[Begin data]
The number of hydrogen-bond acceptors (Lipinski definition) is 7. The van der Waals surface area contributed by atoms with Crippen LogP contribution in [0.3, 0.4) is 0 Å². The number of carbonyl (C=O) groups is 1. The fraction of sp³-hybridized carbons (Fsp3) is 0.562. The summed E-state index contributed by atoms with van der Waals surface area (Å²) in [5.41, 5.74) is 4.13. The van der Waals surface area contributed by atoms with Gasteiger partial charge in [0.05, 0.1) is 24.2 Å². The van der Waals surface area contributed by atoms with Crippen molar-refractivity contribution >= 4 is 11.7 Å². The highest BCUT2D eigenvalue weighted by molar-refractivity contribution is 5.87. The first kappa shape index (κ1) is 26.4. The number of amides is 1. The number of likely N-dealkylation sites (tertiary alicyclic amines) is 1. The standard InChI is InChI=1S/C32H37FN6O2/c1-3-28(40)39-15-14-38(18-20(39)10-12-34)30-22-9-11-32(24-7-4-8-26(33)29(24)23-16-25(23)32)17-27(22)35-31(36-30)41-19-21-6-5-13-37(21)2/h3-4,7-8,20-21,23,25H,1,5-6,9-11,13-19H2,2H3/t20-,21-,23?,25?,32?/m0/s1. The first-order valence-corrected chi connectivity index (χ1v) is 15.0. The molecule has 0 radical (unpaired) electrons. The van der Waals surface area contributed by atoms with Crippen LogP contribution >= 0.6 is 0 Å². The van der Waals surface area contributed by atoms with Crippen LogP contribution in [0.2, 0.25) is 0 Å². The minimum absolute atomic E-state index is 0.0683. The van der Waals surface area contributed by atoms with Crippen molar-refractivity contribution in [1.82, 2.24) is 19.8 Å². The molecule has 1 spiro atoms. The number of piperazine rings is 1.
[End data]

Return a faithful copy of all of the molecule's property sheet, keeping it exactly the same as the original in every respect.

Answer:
The number of hydrogen-bond acceptors (Lipinski definition) is 7. The van der Waals surface area contributed by atoms with Crippen LogP contribution in [0.3, 0.4) is 0 Å². The number of carbonyl (C=O) groups is 1. The fraction of sp³-hybridized carbons (Fsp3) is 0.562. The summed E-state index contributed by atoms with van der Waals surface area (Å²) in [5.41, 5.74) is 4.13. The van der Waals surface area contributed by atoms with Gasteiger partial charge in [0.05, 0.1) is 24.2 Å². The van der Waals surface area contributed by atoms with Crippen molar-refractivity contribution >= 4 is 11.7 Å². The highest BCUT2D eigenvalue weighted by molar-refractivity contribution is 5.87. The first kappa shape index (κ1) is 26.4. The number of amides is 1. The number of likely N-dealkylation sites (tertiary alicyclic amines) is 1. The standard InChI is InChI=1S/C32H37FN6O2/c1-3-28(40)39-15-14-38(18-20(39)10-12-34)30-22-9-11-32(24-7-4-8-26(33)29(24)23-16-25(23)32)17-27(22)35-31(36-30)41-19-21-6-5-13-37(21)2/h3-4,7-8,20-21,23,25H,1,5-6,9-11,13-19H2,2H3/t20-,21-,23?,25?,32?/m0/s1. The first-order valence-corrected chi connectivity index (χ1v) is 15.0. The molecule has 0 radical (unpaired) electrons. The van der Waals surface area contributed by atoms with Crippen LogP contribution >= 0.6 is 0 Å². The van der Waals surface area contributed by atoms with Crippen LogP contribution in [0.2, 0.25) is 0 Å². The minimum absolute atomic E-state index is 0.0683. The van der Waals surface area contributed by atoms with Crippen molar-refractivity contribution in [1.82, 2.24) is 19.8 Å². The molecule has 1 spiro atoms. The number of piperazine rings is 1.